JEFF GRAUBART-CERVONE

INDIVIDUAL | Inducted 1993

He has been an activist and advocate for gay and lesbian human rights for more than 25 years in the Midwest and Chicago. He participated in the passage of human rights legislation, the effort to overcome the anti-gay and –lesbian efforts of Anita Bryant, and 1970s demonstrations for same-sex marriage.

A resident of Chicago for over 20 years, is a Senior Systems Engineer for Datalogics, Inc., and was the chief engineer in the design and implementation of the world’s two top-selling computer text editors: IBM’s TextWrite and Datalogic’s WriterStation. Of greater significance to Chicago’s gay and lesbian community, he has been in the forefront of visible, vocal, in-your-face activism since he arrived in Illinois in 1970.

Graubart-Cervone, who added to his surname that of Frank Cervone [whom he married in a religious ceremony before their combined extended families at the Metropolitan Community Church in 1982], began his activist career as the founder of the University of Illinois at Champaign/Urbana Gay Liberation Front in 1970. He started the university’s first gay studies program the next year, and also lobbied the Champaign City Council to repeal that city’s code outlawing cross-dressing. In 1973, he ran for mayor of Urbana as an openly-gay candidate. Between 1972 and 1974, he advocated for and was instrumental in the passage of the Champaign/Urbana gay rights ordinances, the first such laws in Illinois.

During 1973, Graubart-Cervone organized the first mobilizing convention for the initial national Gay and Lesbian March on Washington. Thereafter, he moved to Chicago where he served as Chairman of the 1974 Gay and Lesbian Pride Week; in this role, he was successful in placing the first gay ad cards on the CTA’s buses and trains. That year, he also helped to form the Gay Rights Action Coalition, specifically for the purposes of promoting gay equality and the legalization of same-sex marriage. He supported and worked with lesbians Nancy Davis and Toby Schneiter in their actions to secure a marriage license from the Cook County Clerk; this included political and financial support when they were jailed following their sit-in at the Marriage License Bureau.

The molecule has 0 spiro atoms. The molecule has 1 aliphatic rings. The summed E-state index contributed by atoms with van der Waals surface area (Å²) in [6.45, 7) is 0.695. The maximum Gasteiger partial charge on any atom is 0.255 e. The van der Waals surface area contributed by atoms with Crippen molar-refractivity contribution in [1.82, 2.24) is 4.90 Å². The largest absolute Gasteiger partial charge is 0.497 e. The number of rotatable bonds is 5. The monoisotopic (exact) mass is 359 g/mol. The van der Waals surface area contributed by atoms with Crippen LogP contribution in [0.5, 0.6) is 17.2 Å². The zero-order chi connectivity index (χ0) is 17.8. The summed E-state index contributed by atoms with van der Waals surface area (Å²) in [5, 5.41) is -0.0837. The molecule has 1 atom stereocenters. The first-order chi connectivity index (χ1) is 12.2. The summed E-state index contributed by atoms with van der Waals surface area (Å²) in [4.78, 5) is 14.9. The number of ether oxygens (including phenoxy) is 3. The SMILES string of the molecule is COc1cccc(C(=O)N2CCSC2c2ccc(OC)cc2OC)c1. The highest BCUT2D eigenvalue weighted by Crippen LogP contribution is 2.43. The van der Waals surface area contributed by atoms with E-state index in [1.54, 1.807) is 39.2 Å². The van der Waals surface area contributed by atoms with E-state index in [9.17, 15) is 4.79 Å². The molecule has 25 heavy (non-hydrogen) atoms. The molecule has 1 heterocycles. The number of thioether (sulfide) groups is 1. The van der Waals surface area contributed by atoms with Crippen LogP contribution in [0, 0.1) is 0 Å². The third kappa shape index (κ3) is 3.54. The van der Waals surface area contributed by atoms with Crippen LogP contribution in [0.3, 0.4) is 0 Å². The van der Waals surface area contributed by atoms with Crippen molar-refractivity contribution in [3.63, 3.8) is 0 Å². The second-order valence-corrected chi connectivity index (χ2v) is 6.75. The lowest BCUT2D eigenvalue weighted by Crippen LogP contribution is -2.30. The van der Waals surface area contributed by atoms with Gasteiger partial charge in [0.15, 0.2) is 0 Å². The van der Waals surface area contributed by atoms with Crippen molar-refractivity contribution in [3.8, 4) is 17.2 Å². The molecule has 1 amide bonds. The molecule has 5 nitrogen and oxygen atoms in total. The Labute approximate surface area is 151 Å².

In 1977, as a member of the Committee for Gay Rights, he helped to organize Chicago’s largest gay rights demonstration [to that date] to counter the appearance of the homophobic Anita Bryant at the Medinah Temple. He traveled to Dade County, Florida to network with and work beside that area’s gays and lesbians during their efforts against the referendum to repeal the Gay Rights Ordinance that was spearheaded by the one-time beauty queen and orange juice spokeswoman.

That year, he also chartered and financed a bus to New York City, organizing a protest rally at the United Nations to demand world-wide gay and lesbian equality.

On the local front, he was named Co-Chair of Chicago’s Committee for Gay Rights, and he helped organize additional pro-gay rights demonstrations, both in New Town and within the Chicago City Council Chamber in response to Alderman Edward Burke’s anti-gay hearings. Notably, the same alderman was among the leading proponents of Chicago’s Human Rights Ordinance when it was finally passed by the City Council in 1989.

In 1990, Graubart-Cervone was instrumental in the formation of Chicago’s Citizens for Gay Action, still advocating for same-sex marriage and also recognizing, monetarily, the work of outfront gay and lesbian activists.

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